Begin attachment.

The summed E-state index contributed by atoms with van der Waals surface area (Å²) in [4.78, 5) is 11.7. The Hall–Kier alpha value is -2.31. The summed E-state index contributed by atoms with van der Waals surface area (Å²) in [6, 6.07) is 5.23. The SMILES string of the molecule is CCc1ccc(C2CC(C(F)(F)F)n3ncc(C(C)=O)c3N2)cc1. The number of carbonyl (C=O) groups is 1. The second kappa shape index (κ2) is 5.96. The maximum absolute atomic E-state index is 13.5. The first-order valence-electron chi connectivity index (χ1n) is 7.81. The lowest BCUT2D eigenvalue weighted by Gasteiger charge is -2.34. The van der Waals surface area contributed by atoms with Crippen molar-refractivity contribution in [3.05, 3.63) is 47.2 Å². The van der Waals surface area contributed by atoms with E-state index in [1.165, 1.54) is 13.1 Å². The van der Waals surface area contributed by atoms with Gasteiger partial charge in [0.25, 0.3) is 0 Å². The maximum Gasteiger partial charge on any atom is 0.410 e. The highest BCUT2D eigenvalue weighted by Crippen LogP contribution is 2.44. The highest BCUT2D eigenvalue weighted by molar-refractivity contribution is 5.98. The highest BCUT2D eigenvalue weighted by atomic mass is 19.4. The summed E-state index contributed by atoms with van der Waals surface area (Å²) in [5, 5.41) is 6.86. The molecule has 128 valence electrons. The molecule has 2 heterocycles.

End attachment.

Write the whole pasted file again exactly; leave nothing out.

The summed E-state index contributed by atoms with van der Waals surface area (Å²) in [4.78, 5) is 11.7. The Hall–Kier alpha value is -2.31. The summed E-state index contributed by atoms with van der Waals surface area (Å²) in [6, 6.07) is 5.23. The SMILES string of the molecule is CCc1ccc(C2CC(C(F)(F)F)n3ncc(C(C)=O)c3N2)cc1. The number of carbonyl (C=O) groups is 1. The second kappa shape index (κ2) is 5.96. The maximum absolute atomic E-state index is 13.5. The first-order valence-electron chi connectivity index (χ1n) is 7.81. The lowest BCUT2D eigenvalue weighted by Gasteiger charge is -2.34. The van der Waals surface area contributed by atoms with Crippen molar-refractivity contribution in [3.05, 3.63) is 47.2 Å². The van der Waals surface area contributed by atoms with E-state index in [1.165, 1.54) is 13.1 Å². The van der Waals surface area contributed by atoms with Gasteiger partial charge in [0.25, 0.3) is 0 Å². The maximum Gasteiger partial charge on any atom is 0.410 e. The highest BCUT2D eigenvalue weighted by Crippen LogP contribution is 2.44. The highest BCUT2D eigenvalue weighted by molar-refractivity contribution is 5.98. The highest BCUT2D eigenvalue weighted by atomic mass is 19.4. The summed E-state index contributed by atoms with van der Waals surface area (Å²) in [5, 5.41) is 6.86. The molecule has 128 valence electrons. The molecule has 2 heterocycles.